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If you're a leader of an engineering consulting firm, I'm sure you'll understand the concept - even if you've never heard of the term Jaws of Death. It has been the cause of more sleepless nights that you do not want to admit. It is ruthless, indiscriminate and challenges the long-term sustainability of many consulting firms across a range of industries.

In simple terms, the "jaws of death" are phenomena where the long-term trend of margin reduction and rising costs means that you need to sell more hours to make the same profit. The reference to the "jaws of death" comes from converging lines of decreasing margins and rising costs that reduce profitability to the point where the business is no longer viable.

Take a look at your P & L over the last 5-10 years. Are margins constant or have they been slowly eroded? Do your costs also slowly increase by a few percent every year? If so, to compensate for this, you are finding ways to reverse this trend and save your business from a very frightening prospect. The harsh reality is that it is a slow, painful and inevitable trend that many consulting firms will face. Especially when there is an element of trivialization of the services they offer.

Now for the difficult part - find solutions.

When you retrofit it into its most basic forms, the standard solution most consulting firms adapt to deal with the Jaws of Engineering Death is to follow two paths - drive efficiency in the business or develop a decoupling strategy.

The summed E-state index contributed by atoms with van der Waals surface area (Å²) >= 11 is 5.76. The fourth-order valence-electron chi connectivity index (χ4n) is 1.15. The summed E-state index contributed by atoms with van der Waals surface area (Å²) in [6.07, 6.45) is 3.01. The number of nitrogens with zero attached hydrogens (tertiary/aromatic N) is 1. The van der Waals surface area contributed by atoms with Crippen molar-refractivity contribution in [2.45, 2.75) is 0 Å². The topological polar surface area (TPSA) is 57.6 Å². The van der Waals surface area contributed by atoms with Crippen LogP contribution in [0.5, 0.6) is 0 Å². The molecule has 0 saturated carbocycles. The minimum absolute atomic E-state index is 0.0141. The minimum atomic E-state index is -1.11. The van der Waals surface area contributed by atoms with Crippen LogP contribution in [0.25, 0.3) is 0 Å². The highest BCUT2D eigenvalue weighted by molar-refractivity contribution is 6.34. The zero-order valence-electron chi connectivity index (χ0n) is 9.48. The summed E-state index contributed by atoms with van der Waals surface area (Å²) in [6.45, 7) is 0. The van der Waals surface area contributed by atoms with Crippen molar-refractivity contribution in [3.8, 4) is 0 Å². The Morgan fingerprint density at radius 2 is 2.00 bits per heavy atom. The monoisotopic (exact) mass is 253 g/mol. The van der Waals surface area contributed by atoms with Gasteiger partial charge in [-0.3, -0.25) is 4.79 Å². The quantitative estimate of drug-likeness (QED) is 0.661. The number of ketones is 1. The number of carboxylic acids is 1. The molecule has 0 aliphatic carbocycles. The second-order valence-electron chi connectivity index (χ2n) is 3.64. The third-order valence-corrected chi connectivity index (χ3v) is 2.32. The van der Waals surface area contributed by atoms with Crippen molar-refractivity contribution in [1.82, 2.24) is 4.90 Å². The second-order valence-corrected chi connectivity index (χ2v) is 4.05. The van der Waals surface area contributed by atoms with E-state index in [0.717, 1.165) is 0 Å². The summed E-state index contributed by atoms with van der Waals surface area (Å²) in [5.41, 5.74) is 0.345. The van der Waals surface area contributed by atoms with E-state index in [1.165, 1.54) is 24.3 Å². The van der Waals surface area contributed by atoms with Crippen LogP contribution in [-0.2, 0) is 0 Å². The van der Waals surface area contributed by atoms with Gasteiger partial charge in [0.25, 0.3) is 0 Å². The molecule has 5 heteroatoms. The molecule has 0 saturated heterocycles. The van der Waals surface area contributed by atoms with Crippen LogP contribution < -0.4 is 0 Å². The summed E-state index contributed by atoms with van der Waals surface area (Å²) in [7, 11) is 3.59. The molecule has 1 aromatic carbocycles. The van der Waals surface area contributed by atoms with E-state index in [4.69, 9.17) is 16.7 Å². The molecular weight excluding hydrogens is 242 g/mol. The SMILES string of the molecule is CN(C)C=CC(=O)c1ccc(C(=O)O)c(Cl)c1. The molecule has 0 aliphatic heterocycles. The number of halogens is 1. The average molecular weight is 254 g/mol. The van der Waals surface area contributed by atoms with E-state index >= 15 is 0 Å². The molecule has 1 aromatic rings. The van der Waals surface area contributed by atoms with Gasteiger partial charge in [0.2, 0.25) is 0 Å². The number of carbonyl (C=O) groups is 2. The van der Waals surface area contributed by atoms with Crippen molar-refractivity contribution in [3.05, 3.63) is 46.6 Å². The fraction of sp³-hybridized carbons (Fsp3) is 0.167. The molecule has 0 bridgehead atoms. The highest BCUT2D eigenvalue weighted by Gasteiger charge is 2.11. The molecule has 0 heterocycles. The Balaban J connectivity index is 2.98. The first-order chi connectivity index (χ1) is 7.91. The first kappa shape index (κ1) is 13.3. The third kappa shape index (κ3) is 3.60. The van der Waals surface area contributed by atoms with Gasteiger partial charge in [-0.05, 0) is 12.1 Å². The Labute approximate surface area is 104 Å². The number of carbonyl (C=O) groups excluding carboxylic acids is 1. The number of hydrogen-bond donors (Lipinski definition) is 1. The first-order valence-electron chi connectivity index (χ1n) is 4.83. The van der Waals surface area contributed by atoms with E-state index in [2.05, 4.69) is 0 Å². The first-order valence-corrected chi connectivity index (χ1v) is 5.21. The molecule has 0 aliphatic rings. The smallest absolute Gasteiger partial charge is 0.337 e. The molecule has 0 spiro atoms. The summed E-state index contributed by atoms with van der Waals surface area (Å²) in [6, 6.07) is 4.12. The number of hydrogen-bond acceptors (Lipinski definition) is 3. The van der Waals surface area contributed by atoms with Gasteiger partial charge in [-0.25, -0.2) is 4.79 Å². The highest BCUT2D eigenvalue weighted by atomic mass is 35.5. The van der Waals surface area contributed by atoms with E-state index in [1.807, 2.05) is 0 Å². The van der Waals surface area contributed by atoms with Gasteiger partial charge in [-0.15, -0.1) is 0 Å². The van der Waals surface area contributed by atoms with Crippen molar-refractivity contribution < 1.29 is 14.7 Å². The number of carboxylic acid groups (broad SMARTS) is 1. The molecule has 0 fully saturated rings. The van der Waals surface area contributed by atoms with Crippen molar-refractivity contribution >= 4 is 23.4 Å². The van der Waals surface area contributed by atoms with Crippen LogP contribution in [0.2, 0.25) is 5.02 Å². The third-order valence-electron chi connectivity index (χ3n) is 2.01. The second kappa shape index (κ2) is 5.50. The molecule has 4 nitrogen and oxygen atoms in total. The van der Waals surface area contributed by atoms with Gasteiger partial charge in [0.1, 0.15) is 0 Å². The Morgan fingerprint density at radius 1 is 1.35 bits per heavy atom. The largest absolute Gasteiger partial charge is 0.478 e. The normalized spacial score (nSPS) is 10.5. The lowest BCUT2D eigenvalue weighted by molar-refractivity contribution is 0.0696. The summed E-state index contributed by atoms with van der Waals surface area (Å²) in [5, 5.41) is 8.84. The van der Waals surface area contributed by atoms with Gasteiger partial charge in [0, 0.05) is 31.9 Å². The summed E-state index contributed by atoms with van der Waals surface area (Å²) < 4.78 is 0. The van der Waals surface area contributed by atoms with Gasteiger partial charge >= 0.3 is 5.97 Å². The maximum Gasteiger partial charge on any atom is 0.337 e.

Efficiency is quite simple and common. It's about reducing the cost of delivering your services. Reduce costs, reduce overheads, speed up delivery, or install low-cost engineering centers. But improving efficiency is not a sustainable long-term solution - it will only delay the inevitable. Do not take this the wrong way, efficiency factors are an essential part of any business strategy. But this path only allows you to save time.

The decoupling strategy is very different and encompasses more innovative ideas and direction. It is a matter of decoupling the hours worked from the income generated. You think of innovative products/services, optimization and training of others, new technologies and new business models as part of a decoupling strategy. The end goal is to make money when your lights are off.

And if there was a new way to hybridize these two strategies? A strategy that could change your engineering consulting firm so that it can bring about a change in coherence while generating revenue while your lights are off? The new hybrid strategy encompasses business agility and flexibility. This agile strategy redefines your resources, uses more efficient methods to supply your business, and transforms your business and economic model into a much more sustainable model.

I'm sure you've heard of Uber, Airbnb, and Freelancer. These companies have completely upset their respective industries - Uber for taxis, Airbnb for hotels and Freelancer for creative and web-based talent from the crowd. They have each transformed conventional supply channels by harnessing the enormous potential of a globally dispersed crowd, with each person working as an independent salesman with very low operating costs.